Source code for brainpy.integrators.ode.explicit_rk

# -*- coding: utf-8 -*-

r"""This module provides explicit Runge-Kutta methods for ODEs.

Given an initial value problem specified as:

.. math::
    \frac{dy}{dt}=f(t,y),\quad y(t_{0})=y_{0}.

Let the step-size :math:`h > 0`.

Then, the general schema of explicit Runge–Kutta methods is [1]_:

.. math::
    y_{n+1}=y_{n}+h\sum _{i=1}^{s}b_{i}k_{i},

where

.. math::
    \begin{aligned}
    k_{1}&=f(t_{n},y_{n}),\\
    k_{2}&=f(t_{n}+c_{2}h,y_{n}+h(a_{21}k_{1})),\\
    k_{3}&=f(t_{n}+c_{3}h,y_{n}+h(a_{31}k_{1}+a_{32}k_{2})),\\
    &\\ \vdots \\
    k_{s}&=f(t_{n}+c_{s}h,y_{n}+h(a_{s1}k_{1}+a_{s2}k_{2}+\cdots +a_{s,s-1}k_{s-1})).
    \end{aligned}

To specify a particular method, one needs to provide the integer :math:`s` (the number
of stages), and the coefficients :math:`a_{ij}` (for :math:`1 \le j < i \le s`),
:math:`b_i` (for :math:`i = 1, 2, \cdots, s`) and :math:`c_i` (for :math:`i = 2, 3, \cdots, s`).

The matrix :math:`[a_{ij}]` is called the *Runge–Kutta matrix*, while the :math:`b_i`
and :math:`c_i` are known as the *weights* and the *nodes*. These data are usually
arranged in a mnemonic device, known as a **Butcher tableau** (named after John C. Butcher):

.. math::
    \begin{array}{c|llll}
    0 & & & & & \\
    c_{2} & a_{21} & & & & \\
    c_{3} & a_{31} & a_{32} & & & \\
    \vdots & \vdots & & \ddots & \\
    c_{s} & a_{s 1} & a_{s 2} & \cdots & a_{s, s-1} \\
    \hline & b_{1} & b_{2} & \cdots & b_{s-1} & b_{s}
    \end{array}

A Taylor series expansion shows that the Runge–Kutta method is consistent if and only if

.. math::
    \sum _{i=1}^{s}b_{i}=1.

Another popular condition for determining coefficients is:

.. math::
    \sum_{j=1}^{i-1}a_{ij}=c_{i}{\text{ for }}i=2,\ldots ,s.


More details please see references [2]_ [3]_ [4]_.

.. [1] Press, W. H., B. P. Flannery, S. A. Teukolsky, and W. T.
       Vetterling. "Section 17.1 Runge-Kutta Method." Numerical Recipes:
       The Art of Scientific Computing (2007).
.. [2] https://en.wikipedia.org/wiki/Runge%E2%80%93Kutta_methods
.. [3] Butcher, John Charles. Numerical methods for ordinary differential equations.
       John Wiley & Sons, 2016.
.. [4] Iserles, A., 2009. A first course in the numerical analysis of differential
       equations (No. 44). Cambridge university press.

"""

from brainpy.integrators import constants as C, utils
from brainpy.integrators.ode import common
from brainpy.integrators.ode.base import ODEIntegrator
from .generic import register_ode_integrator

__all__ = [
  'ExplicitRKIntegrator',
  'Euler',
  'MidPoint',
  'Heun2',
  'Ralston2',
  'RK2',
  'RK3',
  'Heun3',
  'Ralston3',
  'SSPRK3',
  'RK4',
  'Ralston4',
  'RK4Rule38',
]


[docs]class ExplicitRKIntegrator(ODEIntegrator): r"""Explicit Runge–Kutta methods for ordinary differential equation. For the system, .. math:: \frac{d y}{d t}=f(t, y) Explicit Runge-Kutta methods take the form .. math:: k_{i}=f\left(t_{n}+c_{i}h,y_{n}+h\sum _{j=1}^{s}a_{ij}k_{j}\right) \\ y_{n+1}=y_{n}+h \sum_{i=1}^{s} b_{i} k_{i} Each method listed on this page is defined by its Butcher tableau, which puts the coefficients of the method in a table as follows: .. math:: \begin{array}{c|cccc} c_{1} & a_{11} & a_{12} & \ldots & a_{1 s} \\ c_{2} & a_{21} & a_{22} & \ldots & a_{2 s} \\ \vdots & \vdots & \vdots & \ddots & \vdots \\ c_{s} & a_{s 1} & a_{s 2} & \ldots & a_{s s} \\ \hline & b_{1} & b_{2} & \ldots & b_{s} \end{array} Parameters ---------- f : callable The derivative function. show_code : bool Whether show the formatted code. dt : float The numerical precision. """ A = [] # The A matrix in the Butcher tableau. B = [] # The B vector in the Butcher tableau. C = [] # The C vector in the Butcher tableau.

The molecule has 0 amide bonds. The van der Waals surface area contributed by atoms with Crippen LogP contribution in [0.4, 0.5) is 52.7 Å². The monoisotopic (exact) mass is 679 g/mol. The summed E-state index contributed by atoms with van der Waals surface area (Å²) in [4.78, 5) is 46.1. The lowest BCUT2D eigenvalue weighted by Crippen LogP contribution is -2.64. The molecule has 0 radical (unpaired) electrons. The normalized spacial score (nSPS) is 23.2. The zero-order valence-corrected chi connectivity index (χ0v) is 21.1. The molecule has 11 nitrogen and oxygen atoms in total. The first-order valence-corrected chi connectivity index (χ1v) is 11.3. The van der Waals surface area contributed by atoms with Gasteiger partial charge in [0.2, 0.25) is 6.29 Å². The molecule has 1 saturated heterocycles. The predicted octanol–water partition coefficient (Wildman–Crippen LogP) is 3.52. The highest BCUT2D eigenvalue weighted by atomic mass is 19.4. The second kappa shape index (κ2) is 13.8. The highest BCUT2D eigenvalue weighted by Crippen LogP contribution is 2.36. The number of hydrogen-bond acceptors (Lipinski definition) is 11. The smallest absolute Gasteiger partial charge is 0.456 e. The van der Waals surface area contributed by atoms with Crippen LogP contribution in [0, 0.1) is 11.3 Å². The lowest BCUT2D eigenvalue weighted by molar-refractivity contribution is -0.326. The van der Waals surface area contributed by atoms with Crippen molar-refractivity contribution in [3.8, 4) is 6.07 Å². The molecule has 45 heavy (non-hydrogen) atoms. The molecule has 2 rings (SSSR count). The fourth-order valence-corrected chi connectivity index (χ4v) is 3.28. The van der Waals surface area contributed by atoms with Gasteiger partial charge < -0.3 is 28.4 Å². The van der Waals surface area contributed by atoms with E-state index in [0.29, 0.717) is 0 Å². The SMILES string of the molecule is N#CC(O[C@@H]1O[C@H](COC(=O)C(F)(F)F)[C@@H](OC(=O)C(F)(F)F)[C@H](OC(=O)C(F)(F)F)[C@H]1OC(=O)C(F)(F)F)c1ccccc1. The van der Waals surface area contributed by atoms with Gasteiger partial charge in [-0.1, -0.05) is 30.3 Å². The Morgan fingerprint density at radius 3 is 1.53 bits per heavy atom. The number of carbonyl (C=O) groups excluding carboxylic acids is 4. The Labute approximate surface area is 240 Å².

[docs] def __init__(self, f, var_type=None, dt=None, name=None, show_code=False, state_delays=None, neutral_delays=None): super(ExplicitRKIntegrator, self).__init__(f=f, var_type=var_type, dt=dt, name=name, show_code=show_code, state_delays=state_delays, neutral_delays=neutral_delays) # integrator keywords keywords = { C.F: 'the derivative function', # C.DT: 'the precision of numerical integration' } for v in self.variables: keywords[f'{v}_new'] = 'the intermediate value' for i in range(1, len(self.A) + 1): keywords[f'd{v}_k{i}'] = 'the intermediate value' for i in range(2, len(self.A) + 1): keywords[f'k{i}_{v}_arg'] = 'the intermediate value' keywords[f'k{i}_t_arg'] = 'the intermediate value' utils.check_kws(self.arg_names, keywords) self.build()
def build(self): # step stage common.step(self.variables, C.DT, self.A, self.C, self.code_lines, self.parameters) # variable update return_args = common.update(self.variables, C.DT, self.B, self.code_lines) # returns self.code_lines.append(f' return {", ".join(return_args)}') # compile self.integral = utils.compile_code( code_scope={k: v for k, v in self.code_scope.items()}, code_lines=self.code_lines, show_code=self.show_code, func_name=self.func_name)